Pima County, one of 22 counties adjacent to the Mexican border, has long been ground zero for migrants who die trying to cross into the United States. The centralized position of its office, responsible for three of Arizona’s four border areas, means that more migrant remains have come through the Pima County Office of the Medical Examiner than anywhere else in the state.
José Inés Ortiz Aguillon, the man found by the Aguilas, was processed here. He was just one of more than 3,000 suspected US border crossers documented by this office alone since the year 2000.
“In the 1990s, we'd have less than 20 a year. In 2000, that jumped up to about 75,” Hess says.
“Our busiest single year was 2010. We had 222 remains recovered that year.”
This enormous influx not only stretched the morgue capacity to its limits, but also left the office with a quandary: Federal law said nothing about what they should do with these bodies, and official record keeping was non-existent.
“There is no federal law that dictates what states should do with the bodies of migrants who die on the border. Arizona statute requires that the Office of the Medical Examiner be notified when remains of an unidentified person is found. But that’s it,” Hess says.
“There's really no way to track these types of deaths unless you are keeping your own internal numbers.”
That’s why, as the bodies poured in, unidentified, and taking up space, the office of the medical examiner tasked itself with rigorously documenting the identities of those found and assembled a DNA database.
In doing so, they were able to chronicle, for the first time, a historic wave of death at the border.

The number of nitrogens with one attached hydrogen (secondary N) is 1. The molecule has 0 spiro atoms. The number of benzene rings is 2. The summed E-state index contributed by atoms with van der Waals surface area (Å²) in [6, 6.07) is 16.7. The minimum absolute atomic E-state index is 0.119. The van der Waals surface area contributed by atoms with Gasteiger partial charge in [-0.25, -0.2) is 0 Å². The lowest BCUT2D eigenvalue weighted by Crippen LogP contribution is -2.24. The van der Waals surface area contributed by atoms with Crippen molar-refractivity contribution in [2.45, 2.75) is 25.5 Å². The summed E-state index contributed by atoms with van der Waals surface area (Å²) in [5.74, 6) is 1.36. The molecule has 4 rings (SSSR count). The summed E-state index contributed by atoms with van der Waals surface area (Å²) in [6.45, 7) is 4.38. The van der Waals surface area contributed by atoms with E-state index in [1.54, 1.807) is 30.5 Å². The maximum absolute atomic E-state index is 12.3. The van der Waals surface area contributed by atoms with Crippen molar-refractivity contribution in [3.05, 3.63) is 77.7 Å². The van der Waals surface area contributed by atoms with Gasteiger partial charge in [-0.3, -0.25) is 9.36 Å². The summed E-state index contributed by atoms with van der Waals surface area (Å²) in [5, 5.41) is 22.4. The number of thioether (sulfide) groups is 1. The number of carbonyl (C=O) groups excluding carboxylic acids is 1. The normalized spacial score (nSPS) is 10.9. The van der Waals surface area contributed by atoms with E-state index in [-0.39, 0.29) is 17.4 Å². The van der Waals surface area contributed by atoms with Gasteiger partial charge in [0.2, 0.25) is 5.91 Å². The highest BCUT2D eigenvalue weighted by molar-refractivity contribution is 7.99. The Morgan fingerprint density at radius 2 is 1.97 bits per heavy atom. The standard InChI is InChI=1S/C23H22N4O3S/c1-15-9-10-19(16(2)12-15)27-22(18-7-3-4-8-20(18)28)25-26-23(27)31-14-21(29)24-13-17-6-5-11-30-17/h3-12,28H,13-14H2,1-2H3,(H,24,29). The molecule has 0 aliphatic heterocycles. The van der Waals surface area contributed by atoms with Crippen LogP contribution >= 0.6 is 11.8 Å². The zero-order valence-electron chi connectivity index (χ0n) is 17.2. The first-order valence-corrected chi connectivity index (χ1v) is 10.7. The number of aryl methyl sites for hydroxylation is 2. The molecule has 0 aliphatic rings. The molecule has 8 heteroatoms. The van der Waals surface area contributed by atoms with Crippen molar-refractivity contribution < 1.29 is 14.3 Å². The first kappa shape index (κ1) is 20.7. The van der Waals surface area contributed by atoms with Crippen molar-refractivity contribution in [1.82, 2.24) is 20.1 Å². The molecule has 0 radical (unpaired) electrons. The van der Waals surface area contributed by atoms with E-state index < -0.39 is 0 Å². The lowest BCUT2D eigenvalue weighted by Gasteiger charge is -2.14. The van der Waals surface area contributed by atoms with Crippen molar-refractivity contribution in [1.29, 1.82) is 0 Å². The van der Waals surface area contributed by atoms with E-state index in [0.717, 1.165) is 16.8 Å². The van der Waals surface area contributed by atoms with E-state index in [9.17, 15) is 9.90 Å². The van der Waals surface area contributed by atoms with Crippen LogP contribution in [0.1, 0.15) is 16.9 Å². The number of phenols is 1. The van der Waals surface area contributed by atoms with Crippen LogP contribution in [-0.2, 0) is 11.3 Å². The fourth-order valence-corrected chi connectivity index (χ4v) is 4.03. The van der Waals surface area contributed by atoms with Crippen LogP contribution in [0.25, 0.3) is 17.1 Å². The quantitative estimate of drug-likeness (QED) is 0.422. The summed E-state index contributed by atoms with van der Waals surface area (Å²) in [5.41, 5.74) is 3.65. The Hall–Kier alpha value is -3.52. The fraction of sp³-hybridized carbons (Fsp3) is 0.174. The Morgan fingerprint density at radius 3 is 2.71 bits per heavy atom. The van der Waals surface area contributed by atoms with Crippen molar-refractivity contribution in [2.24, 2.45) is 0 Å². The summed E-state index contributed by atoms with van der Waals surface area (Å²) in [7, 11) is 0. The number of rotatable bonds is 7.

Identification, from the start, was the main challenge.
“If people are not found right away, they can become very decomposed and, or skeletal remains very quickly …. you lose a lot of information,” Hess says. “So, when we do examinations on people, we essentially make a profile. Is that a man or a woman? How tall are they and what do they look like? And do they have any identifying marks or scars or tattoos?”
Medical examiners also look to see if the migrants carried any personal effects that might provide a clue to their identity.
That’s where the property room comes in.
At first glance, the metal lockers look just like the ones you’d find in an American high school.
Except each one holds a year’s worth of plastic pouches, streaked with desert dirt, filled with the unmistakable scent of decay and stuffed with belongings chosen to provide a semblance of comfort on a long trip to a new life. Prayer cards. Photographs of children. Hair clips. Reading glasses with a missing lens.
These belongings hold valuable clues that could reunite remains with loved ones, says Robin Reineke, the co-founder and executive director of the nonprofit Colibri Center for Human Rights.